"Hello? Hello? Hi! How can I help you?"
"You need a shidduch for your son? Well, you've come to the right place, um... what was your name?"
"Yossi. Right. Well, you've come to the right place. I'm sure we can find your son's bashert. Now, of course, I'll need a little information about him. For starters, how old is he?"
"Forty? Did you say forty?! Well, truth be told, that's kind of old for a shidduch. Has he ever been married? No, well, OK, let's see what we can do. Next question: what does he do for a living?"
"Excuse me, did you say livestock? Ooooooookay. I just wanted to make sure that I heard that correctly. How about his education. What yeshiva did he go to?"
"None! He hasn't gone to yeshiva at all? He knows nothing? How is it that a child in a Jewish home didn't go to yeshiva. Didn't his grandparents offer to chip in for tuition if you couldn't afford it?"
"Oh, I see. Your parents aren't Jewish. You're a ger. So, any girl he marries will have a ger for a father-in-law and non-Jewish grandparents-in-law. To speak frankly, Yossi, the prospects for your son are rather dim. I don't know of any girl that would marry him. Well, let's try one more approach. Do you have any money?"
"No. Poor. Hmm. Well, I'm sorry Yossi. I don't think I'm going to be able to find a girl for your son. I just don't think it's possible. To be honest, between your son's lack of yichus, learning and money, there's simply no hope for... what was his name again?"
"Akiva. Right. I'm sorry, but there's just no hope of getting a shidduch for him."
If I remember correctly, Akiva was much to smart to go through a Shadchan.
And from what I remember, her fatehr was none too pleased with that situation.
Air time: That may have been true in the beginning, but look what became of that "non-desirable" shidduch! Something tells me that Rachel's father's friends were kicking themselves years later that their daughters hadn't made such an illustrious match.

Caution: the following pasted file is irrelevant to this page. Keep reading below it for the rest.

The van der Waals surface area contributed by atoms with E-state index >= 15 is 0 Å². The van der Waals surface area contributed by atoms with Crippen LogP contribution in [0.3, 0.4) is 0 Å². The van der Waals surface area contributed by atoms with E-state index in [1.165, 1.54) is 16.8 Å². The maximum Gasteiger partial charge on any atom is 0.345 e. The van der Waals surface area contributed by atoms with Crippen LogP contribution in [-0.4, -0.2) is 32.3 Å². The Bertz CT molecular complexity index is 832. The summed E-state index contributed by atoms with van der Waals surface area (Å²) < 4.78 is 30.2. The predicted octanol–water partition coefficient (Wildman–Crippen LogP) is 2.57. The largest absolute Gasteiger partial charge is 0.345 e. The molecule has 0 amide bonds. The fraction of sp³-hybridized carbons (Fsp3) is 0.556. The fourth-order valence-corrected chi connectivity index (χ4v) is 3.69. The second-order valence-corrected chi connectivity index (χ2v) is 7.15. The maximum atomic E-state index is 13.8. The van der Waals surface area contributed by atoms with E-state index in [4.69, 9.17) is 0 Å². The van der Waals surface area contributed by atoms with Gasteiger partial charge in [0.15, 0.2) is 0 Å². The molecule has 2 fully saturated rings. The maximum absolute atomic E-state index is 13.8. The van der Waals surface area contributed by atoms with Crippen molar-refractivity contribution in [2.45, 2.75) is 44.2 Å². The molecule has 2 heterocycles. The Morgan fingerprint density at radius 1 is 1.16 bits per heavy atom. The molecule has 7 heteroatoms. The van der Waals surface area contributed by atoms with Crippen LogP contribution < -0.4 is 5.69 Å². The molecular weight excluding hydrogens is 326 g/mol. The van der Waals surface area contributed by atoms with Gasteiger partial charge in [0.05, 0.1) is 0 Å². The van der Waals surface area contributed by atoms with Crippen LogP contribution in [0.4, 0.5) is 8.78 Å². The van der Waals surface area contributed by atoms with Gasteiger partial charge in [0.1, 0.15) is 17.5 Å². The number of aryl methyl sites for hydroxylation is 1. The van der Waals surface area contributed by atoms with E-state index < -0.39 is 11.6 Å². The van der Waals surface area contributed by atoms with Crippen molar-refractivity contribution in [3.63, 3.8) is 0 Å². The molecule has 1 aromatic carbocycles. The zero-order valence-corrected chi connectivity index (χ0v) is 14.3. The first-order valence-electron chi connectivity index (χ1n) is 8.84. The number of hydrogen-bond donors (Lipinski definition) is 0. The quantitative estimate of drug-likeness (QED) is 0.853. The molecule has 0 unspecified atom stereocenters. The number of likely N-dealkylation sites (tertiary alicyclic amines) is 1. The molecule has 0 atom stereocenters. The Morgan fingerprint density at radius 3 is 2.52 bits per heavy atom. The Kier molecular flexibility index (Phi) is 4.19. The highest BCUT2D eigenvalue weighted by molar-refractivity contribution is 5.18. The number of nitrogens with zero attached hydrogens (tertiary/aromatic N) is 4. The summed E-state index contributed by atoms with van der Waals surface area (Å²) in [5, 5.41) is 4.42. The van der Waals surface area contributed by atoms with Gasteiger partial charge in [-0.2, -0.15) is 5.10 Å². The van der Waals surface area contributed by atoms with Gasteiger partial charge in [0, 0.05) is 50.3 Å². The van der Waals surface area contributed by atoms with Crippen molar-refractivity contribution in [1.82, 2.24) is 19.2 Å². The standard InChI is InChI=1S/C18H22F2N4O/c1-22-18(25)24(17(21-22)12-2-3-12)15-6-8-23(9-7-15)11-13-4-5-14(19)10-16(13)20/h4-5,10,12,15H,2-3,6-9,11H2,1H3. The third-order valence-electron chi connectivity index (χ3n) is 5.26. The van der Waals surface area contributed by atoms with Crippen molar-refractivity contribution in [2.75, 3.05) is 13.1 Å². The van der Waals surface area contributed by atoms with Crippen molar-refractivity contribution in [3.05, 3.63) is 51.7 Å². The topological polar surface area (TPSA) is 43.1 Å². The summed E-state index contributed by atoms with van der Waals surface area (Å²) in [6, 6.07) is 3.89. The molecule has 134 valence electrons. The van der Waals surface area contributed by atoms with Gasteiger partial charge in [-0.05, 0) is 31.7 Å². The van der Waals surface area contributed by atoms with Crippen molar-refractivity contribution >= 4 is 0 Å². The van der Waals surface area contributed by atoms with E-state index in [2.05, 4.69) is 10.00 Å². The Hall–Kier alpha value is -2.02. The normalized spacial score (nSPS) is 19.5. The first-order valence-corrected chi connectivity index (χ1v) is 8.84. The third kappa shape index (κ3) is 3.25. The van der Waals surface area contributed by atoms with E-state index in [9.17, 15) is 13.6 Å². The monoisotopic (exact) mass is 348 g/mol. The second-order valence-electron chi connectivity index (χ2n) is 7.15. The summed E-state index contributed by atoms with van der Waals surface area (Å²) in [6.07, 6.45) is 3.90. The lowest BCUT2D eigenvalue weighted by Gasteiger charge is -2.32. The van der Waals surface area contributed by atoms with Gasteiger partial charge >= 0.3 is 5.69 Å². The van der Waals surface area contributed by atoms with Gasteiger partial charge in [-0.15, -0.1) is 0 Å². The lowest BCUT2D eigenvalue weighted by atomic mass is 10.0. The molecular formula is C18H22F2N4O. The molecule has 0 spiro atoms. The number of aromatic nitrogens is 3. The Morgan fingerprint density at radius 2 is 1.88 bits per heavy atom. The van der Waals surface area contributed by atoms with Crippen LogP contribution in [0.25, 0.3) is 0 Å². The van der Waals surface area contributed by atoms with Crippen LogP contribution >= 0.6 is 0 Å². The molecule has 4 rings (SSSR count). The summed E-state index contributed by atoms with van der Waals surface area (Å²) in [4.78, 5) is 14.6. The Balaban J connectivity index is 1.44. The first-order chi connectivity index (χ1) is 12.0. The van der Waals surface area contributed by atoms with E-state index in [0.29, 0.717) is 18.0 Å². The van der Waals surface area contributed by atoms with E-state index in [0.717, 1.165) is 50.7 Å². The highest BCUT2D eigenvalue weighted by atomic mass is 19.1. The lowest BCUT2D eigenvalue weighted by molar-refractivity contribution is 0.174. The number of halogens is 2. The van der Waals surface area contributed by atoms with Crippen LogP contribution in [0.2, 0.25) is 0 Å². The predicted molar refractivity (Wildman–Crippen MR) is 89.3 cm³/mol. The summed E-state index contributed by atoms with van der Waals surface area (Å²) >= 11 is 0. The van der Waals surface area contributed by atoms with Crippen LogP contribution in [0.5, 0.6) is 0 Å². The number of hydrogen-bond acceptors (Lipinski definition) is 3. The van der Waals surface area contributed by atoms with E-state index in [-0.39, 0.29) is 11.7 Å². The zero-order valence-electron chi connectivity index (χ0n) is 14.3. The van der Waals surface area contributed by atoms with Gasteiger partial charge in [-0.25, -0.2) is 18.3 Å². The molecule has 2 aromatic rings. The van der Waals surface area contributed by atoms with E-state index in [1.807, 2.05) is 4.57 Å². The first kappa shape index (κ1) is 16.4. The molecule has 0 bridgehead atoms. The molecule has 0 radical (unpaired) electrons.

Just goes to show you that you never know what Hashem has planned..
Yeah, and didn't he turn into the perfect match. Not only did he learn full time for 14 years, he didn't even have time to say hello to his wife once!
The first woman I proposed to invited me to visit Boston to visit her parents and discuss our mutual desire to marry. I was in that house all of an hour. "No daughter of mine will marry a non-Jew!"
I returned to Israel (where I had settled and belonged) the next time the parents came to me, not to them! The "Next Time" was the daughter of a rabbi who adopted me like a son (not in-law) and encouraged and supported me in my Limud-Torah so I could make up for lost time.
No one in the chugim that I and my wife travel, have ever indicated to us (or those close to us) that my conversion would be detrimental. In fact, the girls who are interested in marrying my two oldest actually said that the opposite was true.
(Avraham) Yoel Ben-Avraham
Shilo, Benyamin, Israel
Thanks for sharing that story. I'm glad to see that you found people who were willing to accept you and look at who you are, and not at who you were.
hilarious but realistic!
hilarious but realistic!
you gotta give credit to the shadchan for asking about the money last and not first.
I don't know about this. I married a convert woman, who to top it off is poor as dirt (Thanks to my sugardaddiness, we are now as poor as fancy store bought nutrieant dirt) I know another man, outstading student, decent money who got married this week to a poor ger who had a child to top it off. I know a few weddings like that. I have never seen the holyier than thouness you seem to keep refering to.
Firstly, thank you for commenting. I'm certainly glad that you have not experienced the prejudice that I was parodying. It gives me hope that things aren't as bad as I've been led to believe.
Sadly, however, I think it is undeniable that the prejudice is out there.
Funny man. I like it! But seriously...
Leaves town for fourteen years.
Comes back. (theoretically some time in between here) Gets self martyred.
I hope they took some wonderful family vacations together.
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